Low-Stakes Writing Opportunities That Improve Critical Reading Skills
Reading and writing skills aren’t typically taught outside the English or Academic Success departments. But, having worked with faculty in various disciplines, I know even college-ready students struggle to read and comprehend effectively. If the student is deemed college ready, reading is generally not formally taught and students may be asked to complete complex writing tasks with little instruction. One remedy to counter under-prepared, college-ready students is low-stakes writing opportunities.
Peter Elbow suggests that the low-stakes written responses can make learning visible for students, and help instructors determine what to teach while requiring less grading time. Doing low-stakes writing each class period can build stamina in reading and writing. In “Writing to read: Evidence for How Writing Can Improve Reading,” Graham and Hebert suggest, “[s]tudents’ reading comprehension is improved by having them increase how often they produce their own texts” (5). I‘ve had great success with the examples outlined below.
- Interteaching – Introduced by Boyce and Hineline to help students comprehend text, interteaching allows students to work in groups questioning and responding to a preparation guide of the reading material. Students use the guide to shape their understanding of the reading(s) by focusing on the questions outlined in the guide.
After the interteach session, students provide feedback about the session, indicating areas of confusion and topics they would like discussed during lecture. As a low-stakes writing opportunity, student answers on the preparation guide are about 10 percent of the final grade. However, students who do well on the guide typically perform well on other high-stake assignments.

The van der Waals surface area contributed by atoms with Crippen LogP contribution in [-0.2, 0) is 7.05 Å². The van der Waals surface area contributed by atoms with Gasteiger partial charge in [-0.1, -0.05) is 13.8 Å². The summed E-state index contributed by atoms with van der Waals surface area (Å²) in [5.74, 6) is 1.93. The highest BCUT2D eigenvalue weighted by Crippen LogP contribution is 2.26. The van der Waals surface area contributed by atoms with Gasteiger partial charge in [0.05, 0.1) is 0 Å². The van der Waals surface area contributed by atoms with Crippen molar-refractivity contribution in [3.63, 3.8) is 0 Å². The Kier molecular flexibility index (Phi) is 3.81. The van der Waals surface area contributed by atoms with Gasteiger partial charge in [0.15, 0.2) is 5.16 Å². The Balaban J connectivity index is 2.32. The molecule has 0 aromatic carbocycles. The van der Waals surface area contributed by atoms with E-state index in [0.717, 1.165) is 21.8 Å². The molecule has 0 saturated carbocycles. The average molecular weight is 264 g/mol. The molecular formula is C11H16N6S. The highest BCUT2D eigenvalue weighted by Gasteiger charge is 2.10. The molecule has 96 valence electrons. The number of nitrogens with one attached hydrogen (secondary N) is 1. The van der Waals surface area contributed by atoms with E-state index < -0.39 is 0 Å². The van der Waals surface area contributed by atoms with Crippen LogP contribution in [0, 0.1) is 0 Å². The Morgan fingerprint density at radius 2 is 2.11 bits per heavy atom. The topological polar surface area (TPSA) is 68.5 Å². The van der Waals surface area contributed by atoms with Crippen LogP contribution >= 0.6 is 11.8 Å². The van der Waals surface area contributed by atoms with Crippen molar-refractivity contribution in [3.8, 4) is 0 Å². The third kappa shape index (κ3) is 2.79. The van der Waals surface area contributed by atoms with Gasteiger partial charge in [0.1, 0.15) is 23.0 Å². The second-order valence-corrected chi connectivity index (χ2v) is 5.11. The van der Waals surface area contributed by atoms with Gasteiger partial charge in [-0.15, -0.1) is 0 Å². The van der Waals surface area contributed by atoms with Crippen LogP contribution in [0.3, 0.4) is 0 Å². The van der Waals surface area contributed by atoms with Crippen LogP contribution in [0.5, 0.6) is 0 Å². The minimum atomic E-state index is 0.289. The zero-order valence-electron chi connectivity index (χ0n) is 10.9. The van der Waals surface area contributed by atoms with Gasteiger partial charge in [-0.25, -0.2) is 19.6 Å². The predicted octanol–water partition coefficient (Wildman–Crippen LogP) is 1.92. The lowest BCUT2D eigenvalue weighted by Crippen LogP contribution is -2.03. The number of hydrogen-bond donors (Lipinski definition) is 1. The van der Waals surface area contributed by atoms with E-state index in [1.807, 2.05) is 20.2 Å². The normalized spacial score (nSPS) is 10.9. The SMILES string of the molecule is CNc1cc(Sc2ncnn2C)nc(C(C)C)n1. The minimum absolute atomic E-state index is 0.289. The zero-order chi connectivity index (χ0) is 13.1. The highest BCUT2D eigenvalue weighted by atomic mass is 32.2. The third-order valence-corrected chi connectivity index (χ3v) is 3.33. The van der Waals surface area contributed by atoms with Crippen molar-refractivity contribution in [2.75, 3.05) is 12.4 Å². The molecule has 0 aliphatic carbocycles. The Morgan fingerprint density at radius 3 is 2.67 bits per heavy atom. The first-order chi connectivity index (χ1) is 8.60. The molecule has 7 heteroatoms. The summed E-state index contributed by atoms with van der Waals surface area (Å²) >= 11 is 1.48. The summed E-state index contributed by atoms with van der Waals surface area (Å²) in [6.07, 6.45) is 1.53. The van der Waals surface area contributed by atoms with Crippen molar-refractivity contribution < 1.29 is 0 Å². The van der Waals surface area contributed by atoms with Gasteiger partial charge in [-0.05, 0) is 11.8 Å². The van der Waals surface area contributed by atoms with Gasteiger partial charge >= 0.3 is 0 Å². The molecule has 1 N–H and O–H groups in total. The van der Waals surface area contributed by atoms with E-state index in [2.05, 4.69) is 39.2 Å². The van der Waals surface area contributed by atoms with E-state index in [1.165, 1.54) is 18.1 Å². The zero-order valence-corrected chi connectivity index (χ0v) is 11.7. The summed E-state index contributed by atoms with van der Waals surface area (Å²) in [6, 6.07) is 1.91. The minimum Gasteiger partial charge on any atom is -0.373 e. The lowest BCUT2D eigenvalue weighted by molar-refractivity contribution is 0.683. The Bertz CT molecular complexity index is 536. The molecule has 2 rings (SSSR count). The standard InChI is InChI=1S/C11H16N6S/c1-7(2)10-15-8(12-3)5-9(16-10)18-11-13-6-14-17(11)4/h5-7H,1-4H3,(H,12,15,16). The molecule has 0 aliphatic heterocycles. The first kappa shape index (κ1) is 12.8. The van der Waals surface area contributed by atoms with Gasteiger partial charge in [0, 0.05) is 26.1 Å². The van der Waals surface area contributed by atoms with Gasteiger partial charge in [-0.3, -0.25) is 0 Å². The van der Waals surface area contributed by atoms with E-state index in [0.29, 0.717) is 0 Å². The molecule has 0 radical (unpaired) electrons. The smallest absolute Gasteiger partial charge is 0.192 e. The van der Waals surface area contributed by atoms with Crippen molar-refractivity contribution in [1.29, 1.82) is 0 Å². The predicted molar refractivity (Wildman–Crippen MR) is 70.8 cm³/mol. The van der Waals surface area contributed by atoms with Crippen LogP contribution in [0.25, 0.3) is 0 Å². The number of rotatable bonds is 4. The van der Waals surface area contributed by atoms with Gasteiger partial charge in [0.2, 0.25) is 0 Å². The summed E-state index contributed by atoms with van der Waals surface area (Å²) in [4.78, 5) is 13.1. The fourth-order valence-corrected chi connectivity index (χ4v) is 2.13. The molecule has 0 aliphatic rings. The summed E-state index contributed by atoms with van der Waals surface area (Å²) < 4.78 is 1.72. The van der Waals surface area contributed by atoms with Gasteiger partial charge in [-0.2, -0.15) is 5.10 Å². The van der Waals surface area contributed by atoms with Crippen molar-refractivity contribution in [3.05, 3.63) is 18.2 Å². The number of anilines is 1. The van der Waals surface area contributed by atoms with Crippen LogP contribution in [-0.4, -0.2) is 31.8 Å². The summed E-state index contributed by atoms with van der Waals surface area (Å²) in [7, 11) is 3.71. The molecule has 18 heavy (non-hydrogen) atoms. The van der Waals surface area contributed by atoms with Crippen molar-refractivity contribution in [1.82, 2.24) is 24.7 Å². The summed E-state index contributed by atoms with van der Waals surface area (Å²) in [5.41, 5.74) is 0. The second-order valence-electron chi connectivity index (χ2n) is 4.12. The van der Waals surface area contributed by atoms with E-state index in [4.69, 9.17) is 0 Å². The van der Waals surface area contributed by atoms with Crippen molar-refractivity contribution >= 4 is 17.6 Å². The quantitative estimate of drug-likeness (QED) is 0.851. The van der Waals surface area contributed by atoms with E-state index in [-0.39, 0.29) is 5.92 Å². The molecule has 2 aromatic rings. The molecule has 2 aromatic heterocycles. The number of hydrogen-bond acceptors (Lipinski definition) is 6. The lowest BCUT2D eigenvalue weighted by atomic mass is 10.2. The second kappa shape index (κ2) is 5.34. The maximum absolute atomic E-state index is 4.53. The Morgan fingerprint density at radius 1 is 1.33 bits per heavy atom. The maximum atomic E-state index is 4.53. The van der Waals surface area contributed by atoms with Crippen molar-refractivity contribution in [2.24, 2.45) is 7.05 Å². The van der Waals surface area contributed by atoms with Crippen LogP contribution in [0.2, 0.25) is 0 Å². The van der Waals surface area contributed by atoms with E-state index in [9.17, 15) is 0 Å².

- Mircothemes – Microthemes are short essays (150 – 200 words) in response to a narrowly focused question. Introduced by Bean, Drenk, and Lee, mircothemes can be used to “promote growth in specified thinking skills” (27). Since responses are brief, it’s easy to determine the level of understanding. I’ll use an index card or half a sheet of paper. The physical limitations of the paper encourage critical thinking and determining what’s important in the reading.
- Rhetorical Précis – Woodworth created the Précis concept as a way for faculty to reinforce the learning and specific goals in interdisciplinary writing instruction. The model consist of four sentences that summarize a reading. The response is considered low-stakes, and students can revise the information in subsequent reading and rereading of the material. Students can also incorporate the information into larger, high-stakes writing assignments. I don’t usually have students tackle this type of writing until the end of the semester because it takes time for students to master looking at the how and why of a text.
There are many low-stakes writing examples and it’s easy to explore multiple versions to see which ones students respond to and which ones help improve learning and comprehension. The important take away here is to provide more of this type of writing throughout the semester.
Bean, John C., Dean Drenk, and F. D. Lee. “Microtheme strategies for developing cognitive skills.” New Directions for Teaching and Learning 1982.12 (1982): 27-38. Print.
Boyce, Thomas E., and Philip N. Hineline. “Interteaching: A Strategy for Enhancing the User-Friendliness of Behavioral Arrangements in the College Classroom.” The Behavior Analyst 25.2 (2002): 215 – 226. Web.
Elbow, Peter. “High Stakes and Low Stakes in Assigning and Responding to Writing.” Writing to Learn: Strategies for Assigning and Responding to Writing Across the Disciplines. Ed. Mary D Sorcinelli and Peter Elbow. San Francisco: Jossey-Bass, 1997. 5-14. Print.
Graham, S., and Hebert, M. A. “Writing to read: Evidence for how writing can improve reading.” A Carnegie Corporation Time to Act Report. Washington, DC: Alliance for Excellent Education. (2010). Web.
Woodworth, Margaret K. “The Rhetorical Précis.” Rhetoric Review 7.1 (1988): 156-64. JSTOR. Web. 30 October. 2010.
Originally published as a Faculty Voices Project blog post on February 6, 2017.